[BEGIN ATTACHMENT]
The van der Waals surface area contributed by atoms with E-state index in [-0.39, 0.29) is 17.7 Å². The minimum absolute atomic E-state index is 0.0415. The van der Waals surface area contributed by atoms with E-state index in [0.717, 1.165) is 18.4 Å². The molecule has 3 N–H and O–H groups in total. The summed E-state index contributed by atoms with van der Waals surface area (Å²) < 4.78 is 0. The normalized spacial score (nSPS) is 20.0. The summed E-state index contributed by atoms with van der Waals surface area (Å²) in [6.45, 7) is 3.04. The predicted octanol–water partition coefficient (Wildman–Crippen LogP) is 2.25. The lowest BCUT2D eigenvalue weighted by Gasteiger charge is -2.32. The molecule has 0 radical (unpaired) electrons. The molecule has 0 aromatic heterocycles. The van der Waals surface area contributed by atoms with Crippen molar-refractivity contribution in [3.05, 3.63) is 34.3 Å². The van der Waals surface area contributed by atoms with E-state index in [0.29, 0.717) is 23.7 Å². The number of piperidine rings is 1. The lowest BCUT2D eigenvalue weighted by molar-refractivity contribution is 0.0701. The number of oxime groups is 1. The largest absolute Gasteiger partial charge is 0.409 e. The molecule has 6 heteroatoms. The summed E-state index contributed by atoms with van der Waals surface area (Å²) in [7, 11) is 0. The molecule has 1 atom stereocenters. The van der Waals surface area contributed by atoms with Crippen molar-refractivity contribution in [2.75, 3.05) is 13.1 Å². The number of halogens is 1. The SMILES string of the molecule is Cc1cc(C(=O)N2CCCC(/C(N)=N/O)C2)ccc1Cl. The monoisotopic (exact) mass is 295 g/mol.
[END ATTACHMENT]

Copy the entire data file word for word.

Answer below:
The van der Waals surface area contributed by atoms with E-state index in [-0.39, 0.29) is 17.7 Å². The minimum absolute atomic E-state index is 0.0415. The van der Waals surface area contributed by atoms with E-state index in [0.717, 1.165) is 18.4 Å². The molecule has 3 N–H and O–H groups in total. The summed E-state index contributed by atoms with van der Waals surface area (Å²) < 4.78 is 0. The normalized spacial score (nSPS) is 20.0. The summed E-state index contributed by atoms with van der Waals surface area (Å²) in [6.45, 7) is 3.04. The predicted octanol–water partition coefficient (Wildman–Crippen LogP) is 2.25. The lowest BCUT2D eigenvalue weighted by Gasteiger charge is -2.32. The molecule has 0 radical (unpaired) electrons. The molecule has 0 aromatic heterocycles. The van der Waals surface area contributed by atoms with Crippen molar-refractivity contribution in [3.05, 3.63) is 34.3 Å². The van der Waals surface area contributed by atoms with E-state index in [0.29, 0.717) is 23.7 Å². The number of piperidine rings is 1. The lowest BCUT2D eigenvalue weighted by molar-refractivity contribution is 0.0701. The number of oxime groups is 1. The largest absolute Gasteiger partial charge is 0.409 e. The molecule has 6 heteroatoms. The summed E-state index contributed by atoms with van der Waals surface area (Å²) in [7, 11) is 0. The molecule has 1 atom stereocenters. The van der Waals surface area contributed by atoms with Crippen molar-refractivity contribution in [2.75, 3.05) is 13.1 Å². The number of halogens is 1. The SMILES string of the molecule is Cc1cc(C(=O)N2CCCC(/C(N)=N/O)C2)ccc1Cl. The monoisotopic (exact) mass is 295 g/mol.